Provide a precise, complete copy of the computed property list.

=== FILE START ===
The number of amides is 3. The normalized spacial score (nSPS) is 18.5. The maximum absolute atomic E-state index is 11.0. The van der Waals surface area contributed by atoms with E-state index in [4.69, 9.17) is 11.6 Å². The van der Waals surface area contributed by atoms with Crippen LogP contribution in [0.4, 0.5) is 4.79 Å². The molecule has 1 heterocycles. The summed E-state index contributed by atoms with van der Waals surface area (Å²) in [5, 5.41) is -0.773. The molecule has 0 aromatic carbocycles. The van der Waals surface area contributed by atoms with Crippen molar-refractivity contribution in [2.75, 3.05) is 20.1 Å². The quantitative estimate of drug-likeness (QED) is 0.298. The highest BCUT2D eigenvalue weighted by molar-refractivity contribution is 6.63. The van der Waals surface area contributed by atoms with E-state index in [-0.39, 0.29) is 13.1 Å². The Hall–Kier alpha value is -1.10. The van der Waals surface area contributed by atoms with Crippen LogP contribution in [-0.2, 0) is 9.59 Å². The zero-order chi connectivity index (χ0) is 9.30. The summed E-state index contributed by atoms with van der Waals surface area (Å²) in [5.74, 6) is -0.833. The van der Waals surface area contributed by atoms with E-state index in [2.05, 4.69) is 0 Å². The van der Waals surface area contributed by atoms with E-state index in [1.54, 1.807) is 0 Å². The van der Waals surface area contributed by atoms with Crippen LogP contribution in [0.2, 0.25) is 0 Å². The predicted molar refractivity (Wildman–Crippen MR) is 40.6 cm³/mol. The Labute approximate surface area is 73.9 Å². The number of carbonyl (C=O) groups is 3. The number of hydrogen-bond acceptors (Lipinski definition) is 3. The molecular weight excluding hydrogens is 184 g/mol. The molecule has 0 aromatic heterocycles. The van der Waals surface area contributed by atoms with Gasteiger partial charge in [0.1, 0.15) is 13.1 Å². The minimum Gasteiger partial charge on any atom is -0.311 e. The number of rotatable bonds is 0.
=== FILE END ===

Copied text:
The number of amides is 3. The normalized spacial score (nSPS) is 18.5. The maximum absolute atomic E-state index is 11.0. The van der Waals surface area contributed by atoms with E-state index in [4.69, 9.17) is 11.6 Å². The van der Waals surface area contributed by atoms with Crippen LogP contribution in [0.4, 0.5) is 4.79 Å². The molecule has 1 heterocycles. The summed E-state index contributed by atoms with van der Waals surface area (Å²) in [5, 5.41) is -0.773. The molecule has 0 aromatic carbocycles. The van der Waals surface area contributed by atoms with Crippen molar-refractivity contribution in [2.75, 3.05) is 20.1 Å². The quantitative estimate of drug-likeness (QED) is 0.298. The highest BCUT2D eigenvalue weighted by molar-refractivity contribution is 6.63. The van der Waals surface area contributed by atoms with E-state index in [-0.39, 0.29) is 13.1 Å². The Hall–Kier alpha value is -1.10. The van der Waals surface area contributed by atoms with Crippen LogP contribution in [-0.2, 0) is 9.59 Å². The zero-order chi connectivity index (χ0) is 9.30. The summed E-state index contributed by atoms with van der Waals surface area (Å²) in [5.74, 6) is -0.833. The van der Waals surface area contributed by atoms with E-state index in [2.05, 4.69) is 0 Å². The van der Waals surface area contributed by atoms with E-state index in [1.54, 1.807) is 0 Å². The van der Waals surface area contributed by atoms with Crippen LogP contribution in [0.2, 0.25) is 0 Å². The predicted molar refractivity (Wildman–Crippen MR) is 40.6 cm³/mol. The Labute approximate surface area is 73.9 Å². The number of carbonyl (C=O) groups is 3. The number of hydrogen-bond acceptors (Lipinski definition) is 3. The molecular weight excluding hydrogens is 184 g/mol. The molecule has 0 aromatic heterocycles. The van der Waals surface area contributed by atoms with Gasteiger partial charge in [0.1, 0.15) is 13.1 Å². The minimum Gasteiger partial charge on any atom is -0.311 e. The number of rotatable bonds is 0.